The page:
There is something quite magical about cornbread. The golden quick bread is incredibly simple to make and at its most basic form, takes very few ingredients to come together. In fact, it’s quite plain. But when you slice into it, fresh from the oven, with tendrils of steam wisping and twirling their way off the top and place a bit of butter on top that slowly melts into the bread, sliding down the surface, a comforting warmth grows inside. Drizzle honey on top to sweeten it up. Or maybe a sprinkle of flaked sea salt and cracked black pepper for a more savory version. A coating of jam also goes incredibly well on this plain, simple baked good. And you know what? Why stop there. Go ahead and serve it alongside a bowl of chili and make a comforting dinner even more comforting! In just about ten minutes of work, you can relax and a short while later you’ve got an incredibly versatile base for just about anything. That’s why cornbread is magical.
I don’t view cornbread as a summer treat. It involves turning the oven on. And even though it’s fairly light, it’s not quite light enough to be considered a summer breakfast staple for me. But I believe the real reason it feels more fall-ish for me are all the autumn seasons taking a trip up to pick some apples with my family. Flannel shirts, jeans, a crisp autumn day with the bright sun high in the sky, a light breeze every now and then rustling the leaves and letting them slowly drift to the ground. The crunch of the leaves as you walked through them. Going out and running around the orchard and filling up baskets full of apples. As we’d pay for all the apples collected, you could watch them make apple cider in the mill. I remember my mom would also grab a bag of the homemade cornmeal they made. The next morning, I’d wake up, just in time for the cornbread to come out of the oven.
She didn’t use cast iron. Just a plain ol’ glass pyrex baking dish. Greased with Pam and filled with the batter. Off it would go into the oven as a cool molten mass and then out it would come, a mounded yellow cake. I couldn’t wait to cut into it, slice a piece in half and drop some butter on top and then pop it into the microwave. It would come out, even hotter with a puddle of butter on top, slowly seeping into every nook and cranny of the cornbread. Slightly sweet, slightly salty and deliciously buttery, cornbread was (and is) heaven. A perfect treat on a cold morning.
I still treat cornbread like it’s a special event, even though, more often than not, I have most of the ingredients on hand and could whip it up just about whenever. However, I don’t want to make it every week and I don’t want to get tired of it (although, I think that would be pretty hard to accomplish). Even if it is ridiculously easy to make: no need for a mixer; it’s easy enough to make in just two bowls and just one stirring implement; it’s quiet and quick and soon enough you have breakfast…or lunch…or a snack…or the perfect friend for chili.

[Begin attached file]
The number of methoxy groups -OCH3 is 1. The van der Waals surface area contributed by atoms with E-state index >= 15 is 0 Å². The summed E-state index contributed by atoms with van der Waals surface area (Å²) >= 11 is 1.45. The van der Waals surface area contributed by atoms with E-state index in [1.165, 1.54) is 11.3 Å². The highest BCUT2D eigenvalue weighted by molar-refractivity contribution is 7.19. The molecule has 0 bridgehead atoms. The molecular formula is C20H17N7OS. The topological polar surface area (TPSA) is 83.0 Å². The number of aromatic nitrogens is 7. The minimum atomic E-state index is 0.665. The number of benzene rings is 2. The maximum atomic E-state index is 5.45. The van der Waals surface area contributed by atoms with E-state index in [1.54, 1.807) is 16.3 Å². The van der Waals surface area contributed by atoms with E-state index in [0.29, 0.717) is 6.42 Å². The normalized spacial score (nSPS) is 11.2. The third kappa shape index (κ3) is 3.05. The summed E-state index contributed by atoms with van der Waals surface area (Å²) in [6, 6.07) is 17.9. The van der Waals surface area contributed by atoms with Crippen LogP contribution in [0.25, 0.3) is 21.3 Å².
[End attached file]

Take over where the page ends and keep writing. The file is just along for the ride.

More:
But me being me, I couldn’t resist trying to come up with my own version. Whenever I get the urge to make cornbread, I usually find a different recipe. One day it will be from Ina Garten, another it will be from a random baking book. I’ll make that one with a few tweaks and call it day. But I don’t have a standby. And so I wanted to try making a great base recipe for cornbread. One I could later add jalapeños and cheddar to. Or maybe sweeten it up a bit more for muffins. So I combined everything I learned from all the cornbread I’ve made and eaten and hobbled together a recipe.
First off, I should state how there is a difference in cornbread throughout the United States. The cornbread we make in New England is quite different from the cornbread you’d find down south. This recipe is based off of my memories and what I really consider to be cornbread…so it’s a bit sweeter and baked in a baking dish, not a hot cast iron skillet.
If there’s one thing I can’t stand (well, there are many things) it’s dry cornbread. You need to think of cornmeal like it’s grits. All the moisture has been taken out of it. So when you go and add in the wet ingredients, it starts to soak it all up. So when it goes into the oven, the cornmeal is still absorbing all that liquid into it and never fully rehydrates by the time the bread is done. When you combine the dry and wet ingredients together and let them sit for a half hour, the cornmeal is fully rehydrated. Sure, it adds an extra half hour of waiting time, but you can do whatever you want for a half hour. Then it goes into the oven and you’ve got another free half hour to do whatever you want. You can get everything mixed together in 10 minutes. So, when you think about it, you’re basically doing nothing.
To help combat dry cornbread, another trick is using buttermilk. The wondrous byproduct of butter. Buttermilk has a way of keeping food moist. Think of buttermilk fried chicken or buttermilk biscuits. They’re delicious and moist. One last tip I’ve picked up, is that, while butter is delicious, it doesn’t keep food as moist once it’s baked in. But oil does. So I like to go half and half when it comes to the two. So there’s both butter AND canola oil in this recipe. Butter for the flavor, canola for the moistness.
Since cornbread has corn in the name, I always think it’s great for corn to actually be in cornbread. I’ve tried adding in fresh corn, frozen corn and cooked corn. But then I finally realized that adding in creamed corn was the way to go. Slightly sweet corn that’s nice and creamy and moist will just make the bread even better. And of course, for richness and tang, instead of sour cream, I opt for mayonnaise.
So now, go and make some delicious and moist cornbread in 10 minutes and relax with a cup of coffee for an hour.